Yesterday, finally, five law lords delivered their judgement in the case of "Y". "Y" is the 26-year-old student whose claim that the new protection afforded to women in rape trials under the 1999 Youth Justice and Criminal Evidence Act infringed his right to a fair trial. "Y" wished to present evidence that the woman who alleges rape against him had agreed to sex with him the week before. His argument is that this evidence is relevant to his defence, and that the new law stops him from defending himself. The law lords have decided, thankfully, that it does not.
The law, which only came into force last December, seeks to protect women from having their sexual history related in the courts during cross-examination. In no other crime is an alleged victim treated in this way. It is rather like asking the victim of a burglary if she had been "asking for it" when she forgot to lock the back door the year before. That is why women's groups have been campaigning for years to stop the practice. It amounts to nothing less than institutionalised humiliation in court, and it does sway juries.
The relating of past sexual histories is certainly prejudicial, and is, to at least some degree, a contributory factor in the appallingly low conviction rate for rape accusations. After decades of campaigning, it was a real achievement to have this protection enshrined in law. The challenge by "Y" came after it had been in force for only a week. His own trial, and the trials of quite a number of other rape cases have ground to a halt while the issue is resolved.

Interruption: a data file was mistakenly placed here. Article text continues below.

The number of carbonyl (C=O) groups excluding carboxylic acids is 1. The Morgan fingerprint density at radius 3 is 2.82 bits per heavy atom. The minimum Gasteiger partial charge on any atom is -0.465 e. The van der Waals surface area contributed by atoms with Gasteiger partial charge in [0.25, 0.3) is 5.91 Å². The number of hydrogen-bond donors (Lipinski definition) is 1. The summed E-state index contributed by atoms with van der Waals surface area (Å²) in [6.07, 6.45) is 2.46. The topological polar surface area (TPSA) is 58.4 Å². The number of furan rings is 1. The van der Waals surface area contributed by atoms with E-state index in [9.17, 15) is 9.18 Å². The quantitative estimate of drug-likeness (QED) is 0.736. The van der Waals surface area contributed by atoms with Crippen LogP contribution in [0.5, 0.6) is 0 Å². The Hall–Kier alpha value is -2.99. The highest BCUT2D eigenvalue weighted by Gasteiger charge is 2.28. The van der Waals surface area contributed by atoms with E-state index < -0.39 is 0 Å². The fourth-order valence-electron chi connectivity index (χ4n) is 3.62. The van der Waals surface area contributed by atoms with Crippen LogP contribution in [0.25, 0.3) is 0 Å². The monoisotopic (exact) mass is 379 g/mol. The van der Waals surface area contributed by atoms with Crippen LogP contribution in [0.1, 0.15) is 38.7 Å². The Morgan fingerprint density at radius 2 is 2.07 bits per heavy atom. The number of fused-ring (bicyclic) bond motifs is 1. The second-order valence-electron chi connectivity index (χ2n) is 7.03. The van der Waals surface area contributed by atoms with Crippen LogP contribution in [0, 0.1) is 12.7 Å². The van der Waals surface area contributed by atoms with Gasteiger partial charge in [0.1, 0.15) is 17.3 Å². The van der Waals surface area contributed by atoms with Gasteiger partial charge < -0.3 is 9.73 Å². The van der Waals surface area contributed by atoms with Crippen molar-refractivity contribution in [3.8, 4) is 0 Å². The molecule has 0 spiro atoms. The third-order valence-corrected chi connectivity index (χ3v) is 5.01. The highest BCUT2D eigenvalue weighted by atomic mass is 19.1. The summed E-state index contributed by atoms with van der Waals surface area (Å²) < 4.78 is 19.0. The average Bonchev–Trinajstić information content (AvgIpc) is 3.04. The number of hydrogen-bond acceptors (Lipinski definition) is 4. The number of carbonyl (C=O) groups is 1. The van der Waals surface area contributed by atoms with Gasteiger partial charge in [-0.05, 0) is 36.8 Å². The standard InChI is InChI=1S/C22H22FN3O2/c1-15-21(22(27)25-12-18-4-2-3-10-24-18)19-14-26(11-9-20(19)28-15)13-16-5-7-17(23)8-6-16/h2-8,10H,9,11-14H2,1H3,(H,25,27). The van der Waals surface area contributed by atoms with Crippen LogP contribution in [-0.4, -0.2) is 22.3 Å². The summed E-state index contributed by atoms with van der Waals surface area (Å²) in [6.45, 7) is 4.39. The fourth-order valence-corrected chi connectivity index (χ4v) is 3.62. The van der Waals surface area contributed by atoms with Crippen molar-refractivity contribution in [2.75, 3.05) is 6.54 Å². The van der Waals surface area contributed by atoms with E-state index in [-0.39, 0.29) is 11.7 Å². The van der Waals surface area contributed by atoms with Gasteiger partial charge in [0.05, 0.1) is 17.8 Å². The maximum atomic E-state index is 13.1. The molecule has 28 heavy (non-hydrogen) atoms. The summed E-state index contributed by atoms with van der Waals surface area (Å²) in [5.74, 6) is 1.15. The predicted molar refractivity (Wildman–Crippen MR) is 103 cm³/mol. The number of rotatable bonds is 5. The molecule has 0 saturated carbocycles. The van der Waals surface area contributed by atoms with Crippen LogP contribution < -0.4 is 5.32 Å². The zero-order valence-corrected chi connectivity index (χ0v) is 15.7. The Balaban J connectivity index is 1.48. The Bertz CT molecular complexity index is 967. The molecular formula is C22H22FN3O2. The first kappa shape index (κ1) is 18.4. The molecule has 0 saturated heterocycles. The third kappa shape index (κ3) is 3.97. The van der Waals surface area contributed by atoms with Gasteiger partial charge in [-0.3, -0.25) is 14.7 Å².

But the baffling thing is why this appeal was allowed to run its course in the first place. The controversy started when an Old Bailey judge raised doubts about whether the change in the law would allow defendants a fair trial. Judge Simon Goldstein postponed the case and discharged the jury after "Y" claimed that he'd had a previous sexual history with the defendant, and that the existence of the law harmed his defence because he could not cite this previous relationship as evidence.
But that was not true, because the new law forbids the relating of sexual history "unless it is absolutely relevant to the case". Surely it is obvious that a previous history with the victim is possibly relevant to the assumption of consent, while previous history otherwise is most definitely not.
This is pretty much exactly what the law lords have ruled, stipulating that to avoid compromising any defendant's right to a fair trial under human rights laws, relevant evidence and cross-examination about the complainant's previous sexual relationship with the accused should be admitted. There will be no rewriting of the new law, because it is judged as accommodating such an eventuality as it stands.
Instead, a small step forward in the struggle to make rape trials more just has been held up, along with the trials of quite a number of people. Judges continue to seem unable to be sensible about rape trials. In recent weeks, as well as this débâcle, we've had Lord Abernethy, a Scottish judge, throwing out another case because the alleged victim was not citing force or the threat of force, which the Judge in his wisdom declared was an "essential" component of rape.
Again and again we see the law concerning itself much more with protecting men from false accusations than seeking justice for women who have been raped. "Y" may believe that because he has once or twice received consent from a woman to sex, that he somehow retains the right to have sex with her forever and ever, but most men would not agree with him. The vast majority of men understand what rape is, just like the vast majority of women understand that it simply isn't on to accuse someone falsely of rape.